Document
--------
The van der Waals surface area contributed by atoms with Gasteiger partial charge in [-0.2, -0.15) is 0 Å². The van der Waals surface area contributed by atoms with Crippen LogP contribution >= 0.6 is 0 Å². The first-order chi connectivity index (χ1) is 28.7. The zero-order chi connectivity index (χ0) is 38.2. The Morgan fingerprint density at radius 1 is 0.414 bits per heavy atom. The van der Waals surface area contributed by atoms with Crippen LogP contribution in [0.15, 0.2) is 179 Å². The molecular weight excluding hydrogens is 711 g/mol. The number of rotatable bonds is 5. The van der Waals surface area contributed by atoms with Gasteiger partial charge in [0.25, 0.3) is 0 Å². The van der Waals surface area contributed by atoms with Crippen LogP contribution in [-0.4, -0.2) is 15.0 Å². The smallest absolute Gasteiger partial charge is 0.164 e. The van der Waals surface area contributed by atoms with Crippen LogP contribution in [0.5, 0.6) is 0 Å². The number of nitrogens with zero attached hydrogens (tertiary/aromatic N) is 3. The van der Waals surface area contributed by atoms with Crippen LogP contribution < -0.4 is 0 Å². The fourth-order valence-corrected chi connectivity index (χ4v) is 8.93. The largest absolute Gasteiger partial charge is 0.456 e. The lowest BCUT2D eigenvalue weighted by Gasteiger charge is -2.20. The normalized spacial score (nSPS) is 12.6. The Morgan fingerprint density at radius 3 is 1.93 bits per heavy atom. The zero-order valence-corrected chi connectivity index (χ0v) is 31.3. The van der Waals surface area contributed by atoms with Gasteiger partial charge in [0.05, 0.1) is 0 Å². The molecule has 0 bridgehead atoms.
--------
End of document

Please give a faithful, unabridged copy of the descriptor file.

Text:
The van der Waals surface area contributed by atoms with Gasteiger partial charge in [-0.2, -0.15) is 0 Å². The van der Waals surface area contributed by atoms with Crippen LogP contribution >= 0.6 is 0 Å². The first-order chi connectivity index (χ1) is 28.7. The zero-order chi connectivity index (χ0) is 38.2. The Morgan fingerprint density at radius 1 is 0.414 bits per heavy atom. The van der Waals surface area contributed by atoms with Crippen LogP contribution in [0.15, 0.2) is 179 Å². The molecular weight excluding hydrogens is 711 g/mol. The number of rotatable bonds is 5. The van der Waals surface area contributed by atoms with Gasteiger partial charge in [0.25, 0.3) is 0 Å². The van der Waals surface area contributed by atoms with Crippen LogP contribution in [-0.4, -0.2) is 15.0 Å². The smallest absolute Gasteiger partial charge is 0.164 e. The van der Waals surface area contributed by atoms with Crippen LogP contribution in [0.5, 0.6) is 0 Å². The number of nitrogens with zero attached hydrogens (tertiary/aromatic N) is 3. The van der Waals surface area contributed by atoms with Crippen LogP contribution < -0.4 is 0 Å². The fourth-order valence-corrected chi connectivity index (χ4v) is 8.93. The largest absolute Gasteiger partial charge is 0.456 e. The lowest BCUT2D eigenvalue weighted by Gasteiger charge is -2.20. The normalized spacial score (nSPS) is 12.6. The Morgan fingerprint density at radius 3 is 1.93 bits per heavy atom. The zero-order valence-corrected chi connectivity index (χ0v) is 31.3. The van der Waals surface area contributed by atoms with Gasteiger partial charge in [0.05, 0.1) is 0 Å². The molecule has 0 bridgehead atoms.